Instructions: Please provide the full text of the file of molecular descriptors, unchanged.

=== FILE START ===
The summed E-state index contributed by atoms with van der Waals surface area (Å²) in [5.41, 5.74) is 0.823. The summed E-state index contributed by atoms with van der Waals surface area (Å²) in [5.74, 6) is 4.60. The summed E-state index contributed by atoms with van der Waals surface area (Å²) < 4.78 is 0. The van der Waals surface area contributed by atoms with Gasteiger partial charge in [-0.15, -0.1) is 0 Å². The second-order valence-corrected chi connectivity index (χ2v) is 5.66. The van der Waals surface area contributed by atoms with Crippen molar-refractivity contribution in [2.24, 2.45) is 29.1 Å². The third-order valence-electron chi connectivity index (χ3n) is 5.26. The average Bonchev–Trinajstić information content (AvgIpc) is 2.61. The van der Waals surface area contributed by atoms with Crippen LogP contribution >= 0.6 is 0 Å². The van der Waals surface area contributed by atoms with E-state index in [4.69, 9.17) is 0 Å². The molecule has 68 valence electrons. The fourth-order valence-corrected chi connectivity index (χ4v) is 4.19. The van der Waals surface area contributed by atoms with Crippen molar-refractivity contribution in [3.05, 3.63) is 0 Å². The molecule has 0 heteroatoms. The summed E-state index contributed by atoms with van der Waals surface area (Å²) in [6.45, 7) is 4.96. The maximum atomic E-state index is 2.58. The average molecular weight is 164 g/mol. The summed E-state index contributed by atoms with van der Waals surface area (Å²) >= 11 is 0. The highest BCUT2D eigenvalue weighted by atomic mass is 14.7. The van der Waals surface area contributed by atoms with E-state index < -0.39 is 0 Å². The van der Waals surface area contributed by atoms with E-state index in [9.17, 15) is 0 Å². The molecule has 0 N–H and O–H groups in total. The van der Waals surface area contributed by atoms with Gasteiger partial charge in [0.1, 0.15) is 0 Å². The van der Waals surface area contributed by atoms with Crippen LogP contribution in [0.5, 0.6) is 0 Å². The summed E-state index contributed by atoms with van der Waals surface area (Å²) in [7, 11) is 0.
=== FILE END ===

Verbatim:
The summed E-state index contributed by atoms with van der Waals surface area (Å²) in [5.41, 5.74) is 0.823. The summed E-state index contributed by atoms with van der Waals surface area (Å²) in [5.74, 6) is 4.60. The summed E-state index contributed by atoms with van der Waals surface area (Å²) < 4.78 is 0. The van der Waals surface area contributed by atoms with Gasteiger partial charge in [-0.15, -0.1) is 0 Å². The second-order valence-corrected chi connectivity index (χ2v) is 5.66. The van der Waals surface area contributed by atoms with Crippen molar-refractivity contribution in [2.24, 2.45) is 29.1 Å². The third-order valence-electron chi connectivity index (χ3n) is 5.26. The average Bonchev–Trinajstić information content (AvgIpc) is 2.61. The van der Waals surface area contributed by atoms with Crippen LogP contribution >= 0.6 is 0 Å². The van der Waals surface area contributed by atoms with E-state index in [4.69, 9.17) is 0 Å². The molecule has 68 valence electrons. The fourth-order valence-corrected chi connectivity index (χ4v) is 4.19. The van der Waals surface area contributed by atoms with Crippen molar-refractivity contribution in [3.05, 3.63) is 0 Å². The molecule has 0 heteroatoms. The summed E-state index contributed by atoms with van der Waals surface area (Å²) in [6.45, 7) is 4.96. The maximum atomic E-state index is 2.58. The average molecular weight is 164 g/mol. The summed E-state index contributed by atoms with van der Waals surface area (Å²) >= 11 is 0. The highest BCUT2D eigenvalue weighted by atomic mass is 14.7. The van der Waals surface area contributed by atoms with E-state index < -0.39 is 0 Å². The van der Waals surface area contributed by atoms with E-state index in [9.17, 15) is 0 Å². The molecule has 0 N–H and O–H groups in total. The van der Waals surface area contributed by atoms with Gasteiger partial charge in [0.1, 0.15) is 0 Å². The van der Waals surface area contributed by atoms with Crippen LogP contribution in [0.5, 0.6) is 0 Å². The summed E-state index contributed by atoms with van der Waals surface area (Å²) in [7, 11) is 0.